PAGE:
Perhaps the biggest challenge of our time is how we increase food production to meet unprecedented demand as the global population grows. Protein, as an important macronutrient that is critical to almost every bodily function, is an essential part of this.
Global protein consumption has risen 40% since 2000, with current per capita consumption estimates to be approximately 26kg of protein per year — that’s a lot of eggs, beef, soy and chicken burgers!
This trend is set to continue as with the global population set to grow by 2 billion, reaching 10 billion by 2050. This population growth, coupled with the rising affluence of the rapidly expanding consuming class, means we’re likely to see another surge in protein demand, with global per-capita consumption projected to rise to 33kg in 2025 — that’s a 27% in per capita protein consumption.
While farmers have been aware of this challenge for some time, most people either understand the implications, or are only just coming to terms with the transformation leap required to meet this need.
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It is why the recent Senate inquiry into meat definitions is perplexing to say the least. With the inquiry’s focus rapidly shifting to food labelling laws, it appears to be working at cross purposes to concerted efforts to address this global challenge, instead threatening additional regulation.
It begs the question: are we focusing on the right challenge?
Reducing red tape
For Australia to emerge as a global leader in the supply of protein from all sources — imminently possible — we need to remove obstacles to investment and innovation. The major demand and supply trends highlight that demand is growing with the global protein market estimated to be worth up to $513 billion in 2025, but supply is limited by the simple function of limited landmass.
With demand outstripping supply for the foreseeable future, to meet this potential, we need to adopt a new mindset for protein. Animal, plant and alternative protein sources are not competitors.
We need to reduce innovation-limiting ‘red tape’, in particular, for plant and alternative proteins. We need to look beyond the protein supply of the past. To strengthen the overall competitiveness of the country’s food and agribusiness industry, it is vital the market for plant and alternative proteins is nurtured rather than stifled, or threatened through unintended consequences presented by the current Senate Inquiry.
Instead of curbing innovation, regulation should be focused on realising the opportunities for the industry as a whole.
We know from consultation that regulatory clarity for plant and alternative proteins is needed. We know we need to enhance our domestic manufacturing infrastructure to produce these new protein products, and we know we need to increase the use of domestically produced inputs, potentially replacing imported ingredients.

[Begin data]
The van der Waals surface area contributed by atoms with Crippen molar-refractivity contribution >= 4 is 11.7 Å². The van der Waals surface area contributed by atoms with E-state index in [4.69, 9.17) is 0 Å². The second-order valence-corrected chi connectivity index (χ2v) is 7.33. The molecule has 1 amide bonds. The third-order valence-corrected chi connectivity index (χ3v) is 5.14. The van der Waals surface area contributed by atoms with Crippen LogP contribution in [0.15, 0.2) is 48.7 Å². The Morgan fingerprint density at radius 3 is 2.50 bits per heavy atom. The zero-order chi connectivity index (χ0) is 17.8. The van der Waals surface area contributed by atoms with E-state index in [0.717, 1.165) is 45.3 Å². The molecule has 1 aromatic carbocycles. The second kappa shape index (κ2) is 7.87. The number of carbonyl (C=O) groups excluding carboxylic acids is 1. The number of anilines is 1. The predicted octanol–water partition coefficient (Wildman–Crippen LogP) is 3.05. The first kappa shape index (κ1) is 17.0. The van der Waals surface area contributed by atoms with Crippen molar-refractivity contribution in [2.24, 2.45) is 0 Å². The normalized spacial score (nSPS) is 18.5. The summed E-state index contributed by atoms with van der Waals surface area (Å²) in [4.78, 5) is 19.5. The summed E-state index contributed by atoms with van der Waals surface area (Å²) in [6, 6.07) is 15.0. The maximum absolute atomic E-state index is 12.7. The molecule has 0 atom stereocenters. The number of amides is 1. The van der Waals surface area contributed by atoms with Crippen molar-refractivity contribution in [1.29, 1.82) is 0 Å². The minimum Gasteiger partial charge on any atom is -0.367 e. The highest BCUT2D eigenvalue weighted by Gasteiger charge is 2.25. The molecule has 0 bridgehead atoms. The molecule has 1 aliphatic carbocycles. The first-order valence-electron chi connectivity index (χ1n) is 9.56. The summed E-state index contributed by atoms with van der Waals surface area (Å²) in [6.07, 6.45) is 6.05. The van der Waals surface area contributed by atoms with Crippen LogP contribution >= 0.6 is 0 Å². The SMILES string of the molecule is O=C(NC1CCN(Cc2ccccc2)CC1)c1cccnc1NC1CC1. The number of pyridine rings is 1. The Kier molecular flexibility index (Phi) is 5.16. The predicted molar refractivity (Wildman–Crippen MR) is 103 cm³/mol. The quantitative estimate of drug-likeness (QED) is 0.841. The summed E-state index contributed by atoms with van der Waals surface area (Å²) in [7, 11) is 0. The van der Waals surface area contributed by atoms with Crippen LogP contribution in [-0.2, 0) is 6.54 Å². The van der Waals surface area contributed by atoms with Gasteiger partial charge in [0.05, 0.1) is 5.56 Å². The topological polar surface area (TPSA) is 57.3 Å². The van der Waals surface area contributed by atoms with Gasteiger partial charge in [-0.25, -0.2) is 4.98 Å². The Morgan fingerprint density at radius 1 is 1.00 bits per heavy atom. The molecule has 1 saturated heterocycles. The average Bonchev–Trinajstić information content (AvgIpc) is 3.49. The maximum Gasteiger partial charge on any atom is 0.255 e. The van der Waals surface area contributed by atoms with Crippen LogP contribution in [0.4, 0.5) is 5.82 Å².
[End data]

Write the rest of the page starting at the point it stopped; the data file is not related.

Actions by government to support these outcomes, rather than those that threaten them, will enable Australia to unlock it’s protein potential.
Banquet sized opportunity: Room for all
The size of the protein pie is big enough for everyone to get a ‘piece’ of the action without adversely affecting each other. It’s not a case of either/or, this is, and needs to be, an AND. Feeding 10 billion people by 2050 will require an ‘all hands-on deck’ approach, with all protein producers working alongside one another, as they have done for centuries, to provide the growing population access to this essential macronutrient.
Plant and alternative protein are not a threat to traditional animal protein production systems, rather should be seen as a way of diversifying choices for producers, food processors and consumers alike. For example, it offers real and significant opportunities for Australian grain farmers to diversify their production systems to fill the growing global protein deficit in a sustainable way.
New and enhanced proteins market
Traditional and alternative proteins are (and will continue to be) a major opportunity for the economic growth of Australia’s food and agribusiness sector. Innovation in the this space has the power to transform food as we know it and write the story of the future of food.
There are so many great examples of tech-driven plant-based proteins that are already in grocery stores, such as Fable Food Co, one of many companies belonging to a network of local producers and entrepreneurs finding new ways to produce delicious protein.
We’re protein agnostics, having worked with countless SMEs across the animal, plant and alternative protein spectrum, supporting their business growth. We will continue to do so, and continue to encourage business, industry and government to take actions that unlock our domestic potential rather than inadvertently stifle it.
To fully harness these future gains, Aussie food producers should look to explore deeper collaborations with other players across the value chain such as food processing companies, researchers, nutritionists and technology providers. After all, the opportunities are endless and the size of the pie is big enough for all protein categories.